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‘Victorian Detective Stories’ shows mystery’s roots |

‘Victorian Detective Stories’ shows mystery’s roots

Tish Wells
| Sunday, March 18, 2012 12:00 a.m

An excellent collection of short stories culled from the 19th-century popular press, “The Dead Witness” by Michael Sims shines a light on long-forgotten “mystery” writers such as Wilkie Collins, Alexandre Dumas Sr., Charles Dickens and Mark Twain. These authors, better known for their other writings, and others, created a fiction genre that continues to be overwhelming popular.

“In the long view of history, detectives are a recent phenomenon. Crime is not,” Sims says.

He introduces his history of detective fiction starting with two biblical stories from the Book of Daniel then skipping through time to 1740s France and Voltaire. Finally, in 1841, you reach a familiar name: Edgar Allan Poe and his classic story “The Murders in the Rue Morgue.”

“The Dead Witness” starts with “The Secret Cell” from 1837, a tale of an inheritance, a missing daughter and a laundress. Sims points out that that was the year Victoria became queen and therefore a good starting point for this collection.

For each story, Sims provides the writer’s historical and social context. For example, Australian Mary Fortune wrote the first detective story by a woman in 1866. She suffered the fate of many woman authors — “(Her editor) Walstab reduced Fortune’s pen name to a genderless W.W. Not only bias against women kept her identity under wraps: the stories were narrated by a male detective and presented in a factual-sounding and realistic tone.” He goes on to say that her gender wasn’t discovered for nearly 100 years and her first collection of stories was published in 1989.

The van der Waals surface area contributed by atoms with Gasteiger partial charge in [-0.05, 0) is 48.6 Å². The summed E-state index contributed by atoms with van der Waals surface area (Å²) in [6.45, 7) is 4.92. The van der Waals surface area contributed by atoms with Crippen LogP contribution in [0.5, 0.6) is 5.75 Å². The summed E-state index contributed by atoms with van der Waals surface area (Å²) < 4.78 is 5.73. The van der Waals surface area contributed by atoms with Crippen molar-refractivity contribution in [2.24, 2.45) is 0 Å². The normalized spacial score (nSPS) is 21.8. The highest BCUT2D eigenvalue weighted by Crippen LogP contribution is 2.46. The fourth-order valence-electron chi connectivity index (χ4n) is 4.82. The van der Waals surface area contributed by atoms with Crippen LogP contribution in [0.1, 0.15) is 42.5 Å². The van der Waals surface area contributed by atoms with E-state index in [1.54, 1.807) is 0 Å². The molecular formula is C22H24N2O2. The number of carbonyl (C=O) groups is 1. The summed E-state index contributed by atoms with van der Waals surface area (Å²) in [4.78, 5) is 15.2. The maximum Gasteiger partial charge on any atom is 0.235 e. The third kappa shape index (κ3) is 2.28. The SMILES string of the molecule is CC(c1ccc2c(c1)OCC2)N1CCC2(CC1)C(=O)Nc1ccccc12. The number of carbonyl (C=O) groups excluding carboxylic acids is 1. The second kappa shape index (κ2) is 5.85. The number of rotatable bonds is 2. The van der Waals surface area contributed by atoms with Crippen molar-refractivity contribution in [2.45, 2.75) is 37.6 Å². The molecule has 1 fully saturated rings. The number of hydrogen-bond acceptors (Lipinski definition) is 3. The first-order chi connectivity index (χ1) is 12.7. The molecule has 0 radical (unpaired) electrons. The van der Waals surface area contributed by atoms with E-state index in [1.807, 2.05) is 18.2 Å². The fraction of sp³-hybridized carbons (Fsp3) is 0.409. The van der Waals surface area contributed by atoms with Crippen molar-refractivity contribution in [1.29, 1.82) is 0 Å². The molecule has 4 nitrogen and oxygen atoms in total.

Alexandre Dumas Sr., known for the “Three Musketeers,” used d’Artagnan as a detective in the novel “Ten Years Later.” Here Sims includes the chapter where d’Artagnan deduces the truth of a terrible accident for the king.

But the big kahuna is Sherlock Holmes. Sir Arthur Conan Doyle’s creation dominated the detective field so well that he invited parodies almost instantly.

In “A Stolen Cigar-Case,” Bret Hart, a rival of Twain, wrote, “I found Hemlock Jones in the old Brook Street lodgings, musing before the fire. With the freedom of an old friend I at once threw myself into my old familiar attitude at his feet, and generally caressed his boot. I was induced to do this for two reasons; one that it enabled me to get a good look at his bent, concentrated face, and the other that it seemed to indicate my reverence for his superhuman insight.”

“The Dead Witness” concludes at the end of the Victorian era in 1901 but the popularity of detective fiction lives on.

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